number 1 Oma This work has been published in the Teen Ink monthly print magazine.

I have to remind him of her first name,
as my counselorperuses my
previous schedules and stops.
I thought I saw her atKmart, I remark,
remembering the way my heart rose, clogging mythroat,
the way I stared, taking note of her every motionand
my dismay when my dad prodded us along
before I ever got aclear shot of her face,
I went on, ... but I didn't say anything;I didn't know
if it really could be her.
Expressing his regretat my shyness,
he tells me of the hugs he begged of her
to keepher frown from sticking, saying,
... and despite it all, she wasalways so kind;
she didn't have much of a life but,
when shewas absent that second day
you knew she was gone for good - shewasn't
coming back.

I remember nodding and then her last day,
her steel gray pants, ablack sweater and heels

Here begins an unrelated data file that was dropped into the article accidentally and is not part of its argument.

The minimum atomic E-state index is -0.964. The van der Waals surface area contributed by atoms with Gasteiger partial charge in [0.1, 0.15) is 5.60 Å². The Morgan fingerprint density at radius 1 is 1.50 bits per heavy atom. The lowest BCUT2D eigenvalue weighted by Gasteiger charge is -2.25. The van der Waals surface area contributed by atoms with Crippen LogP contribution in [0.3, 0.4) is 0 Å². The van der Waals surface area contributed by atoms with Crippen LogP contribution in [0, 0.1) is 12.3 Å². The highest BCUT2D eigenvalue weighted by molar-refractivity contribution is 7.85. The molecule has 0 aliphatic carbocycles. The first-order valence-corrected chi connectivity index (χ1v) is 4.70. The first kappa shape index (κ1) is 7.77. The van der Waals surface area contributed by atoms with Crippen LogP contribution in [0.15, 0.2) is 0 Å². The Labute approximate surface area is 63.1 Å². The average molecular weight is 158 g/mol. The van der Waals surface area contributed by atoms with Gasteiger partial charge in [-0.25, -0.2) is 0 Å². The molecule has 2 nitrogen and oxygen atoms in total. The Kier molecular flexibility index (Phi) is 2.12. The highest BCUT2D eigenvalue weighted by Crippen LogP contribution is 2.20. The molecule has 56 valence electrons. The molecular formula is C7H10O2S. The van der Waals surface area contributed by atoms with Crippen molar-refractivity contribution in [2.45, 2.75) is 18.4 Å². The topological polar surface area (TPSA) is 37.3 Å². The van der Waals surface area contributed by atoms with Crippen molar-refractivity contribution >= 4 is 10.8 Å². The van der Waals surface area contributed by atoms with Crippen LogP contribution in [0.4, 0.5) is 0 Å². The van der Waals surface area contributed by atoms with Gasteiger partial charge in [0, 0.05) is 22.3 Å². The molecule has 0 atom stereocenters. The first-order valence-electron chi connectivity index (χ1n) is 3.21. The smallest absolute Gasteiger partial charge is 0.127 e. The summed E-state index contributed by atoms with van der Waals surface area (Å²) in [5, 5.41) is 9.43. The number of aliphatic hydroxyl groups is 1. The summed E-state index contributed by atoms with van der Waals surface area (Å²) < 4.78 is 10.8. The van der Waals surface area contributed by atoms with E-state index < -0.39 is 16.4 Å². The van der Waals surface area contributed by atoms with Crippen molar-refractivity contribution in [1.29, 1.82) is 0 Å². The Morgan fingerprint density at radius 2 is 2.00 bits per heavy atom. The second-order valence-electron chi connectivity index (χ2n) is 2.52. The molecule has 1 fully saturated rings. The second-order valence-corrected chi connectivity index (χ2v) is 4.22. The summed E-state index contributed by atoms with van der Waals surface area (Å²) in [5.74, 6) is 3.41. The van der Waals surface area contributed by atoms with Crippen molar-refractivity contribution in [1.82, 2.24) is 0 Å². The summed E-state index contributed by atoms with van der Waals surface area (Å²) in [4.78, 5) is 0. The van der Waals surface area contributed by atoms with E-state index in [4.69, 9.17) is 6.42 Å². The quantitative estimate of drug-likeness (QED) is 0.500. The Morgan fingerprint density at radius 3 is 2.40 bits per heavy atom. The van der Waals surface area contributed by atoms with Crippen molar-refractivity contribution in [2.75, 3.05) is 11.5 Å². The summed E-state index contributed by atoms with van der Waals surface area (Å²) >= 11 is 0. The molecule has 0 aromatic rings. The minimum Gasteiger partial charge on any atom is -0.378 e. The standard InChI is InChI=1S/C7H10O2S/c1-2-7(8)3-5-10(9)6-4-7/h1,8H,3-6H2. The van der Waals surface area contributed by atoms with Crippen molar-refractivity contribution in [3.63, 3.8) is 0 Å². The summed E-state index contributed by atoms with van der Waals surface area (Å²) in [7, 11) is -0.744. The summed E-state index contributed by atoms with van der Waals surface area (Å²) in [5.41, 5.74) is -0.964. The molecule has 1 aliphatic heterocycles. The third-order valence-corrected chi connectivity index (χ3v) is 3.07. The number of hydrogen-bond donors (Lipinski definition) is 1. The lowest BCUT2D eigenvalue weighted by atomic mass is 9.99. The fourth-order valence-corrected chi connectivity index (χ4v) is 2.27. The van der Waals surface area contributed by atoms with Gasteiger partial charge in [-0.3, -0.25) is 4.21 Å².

moistly clicking through the puddles tothe office:
the final imprint she would make upon me - an image inmy mind.
I never thought heels went well with pants
but shepulled it off effortlessly I always noted.

I will dedicate something to her someday, I decide,
as mycounselor goes on,
She better go to Heaven when shedies,
because her life on earth is Hell.

Frieda closes the window
and stepsoutside.
Without being able to stop the ringing in herears,
she throws herself down on the
North Pole andcries,
how much farther "up" must I go
to stop beingso "down."

This work has been published in the Teen Ink monthly print magazine. This piece has been published in Teen Ink’s monthly print magazine.

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